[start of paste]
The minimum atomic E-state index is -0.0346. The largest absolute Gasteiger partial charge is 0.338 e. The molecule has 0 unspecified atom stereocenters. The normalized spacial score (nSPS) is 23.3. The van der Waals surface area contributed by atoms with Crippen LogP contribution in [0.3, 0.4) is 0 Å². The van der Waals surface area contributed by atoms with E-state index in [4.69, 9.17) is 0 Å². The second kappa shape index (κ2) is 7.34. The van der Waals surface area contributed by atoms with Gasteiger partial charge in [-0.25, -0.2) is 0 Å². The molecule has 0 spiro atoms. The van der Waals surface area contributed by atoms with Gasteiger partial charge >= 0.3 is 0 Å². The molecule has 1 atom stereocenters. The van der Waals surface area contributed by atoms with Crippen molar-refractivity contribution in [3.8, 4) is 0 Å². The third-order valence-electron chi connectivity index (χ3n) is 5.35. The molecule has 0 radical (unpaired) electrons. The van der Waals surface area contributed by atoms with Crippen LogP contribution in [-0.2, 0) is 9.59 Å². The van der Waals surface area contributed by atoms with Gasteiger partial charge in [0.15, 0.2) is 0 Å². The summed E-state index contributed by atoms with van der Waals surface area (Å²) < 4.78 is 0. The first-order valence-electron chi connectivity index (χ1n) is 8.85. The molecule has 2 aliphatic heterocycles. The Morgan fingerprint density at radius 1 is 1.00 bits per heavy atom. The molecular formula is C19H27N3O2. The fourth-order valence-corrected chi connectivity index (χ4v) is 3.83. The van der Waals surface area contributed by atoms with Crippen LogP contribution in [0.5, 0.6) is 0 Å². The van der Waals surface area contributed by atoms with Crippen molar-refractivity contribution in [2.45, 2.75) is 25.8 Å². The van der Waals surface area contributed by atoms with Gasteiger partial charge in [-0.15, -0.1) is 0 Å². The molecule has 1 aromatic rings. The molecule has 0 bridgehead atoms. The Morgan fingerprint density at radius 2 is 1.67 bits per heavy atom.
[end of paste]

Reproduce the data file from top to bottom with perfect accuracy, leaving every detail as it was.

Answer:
The minimum atomic E-state index is -0.0346. The largest absolute Gasteiger partial charge is 0.338 e. The molecule has 0 unspecified atom stereocenters. The normalized spacial score (nSPS) is 23.3. The van der Waals surface area contributed by atoms with Crippen LogP contribution in [0.3, 0.4) is 0 Å². The van der Waals surface area contributed by atoms with E-state index in [4.69, 9.17) is 0 Å². The second kappa shape index (κ2) is 7.34. The van der Waals surface area contributed by atoms with Gasteiger partial charge in [-0.25, -0.2) is 0 Å². The molecule has 0 spiro atoms. The van der Waals surface area contributed by atoms with Gasteiger partial charge >= 0.3 is 0 Å². The molecule has 1 atom stereocenters. The van der Waals surface area contributed by atoms with Crippen molar-refractivity contribution in [3.8, 4) is 0 Å². The third-order valence-electron chi connectivity index (χ3n) is 5.35. The molecule has 0 radical (unpaired) electrons. The van der Waals surface area contributed by atoms with Crippen LogP contribution in [-0.2, 0) is 9.59 Å². The van der Waals surface area contributed by atoms with Gasteiger partial charge in [0.15, 0.2) is 0 Å². The summed E-state index contributed by atoms with van der Waals surface area (Å²) < 4.78 is 0. The first-order valence-electron chi connectivity index (χ1n) is 8.85. The molecule has 2 aliphatic heterocycles. The Morgan fingerprint density at radius 1 is 1.00 bits per heavy atom. The molecular formula is C19H27N3O2. The fourth-order valence-corrected chi connectivity index (χ4v) is 3.83. The van der Waals surface area contributed by atoms with Crippen LogP contribution in [0.5, 0.6) is 0 Å². The van der Waals surface area contributed by atoms with Crippen molar-refractivity contribution in [2.45, 2.75) is 25.8 Å². The van der Waals surface area contributed by atoms with Gasteiger partial charge in [-0.15, -0.1) is 0 Å². The molecule has 1 aromatic rings. The molecule has 0 bridgehead atoms. The Morgan fingerprint density at radius 2 is 1.67 bits per heavy atom.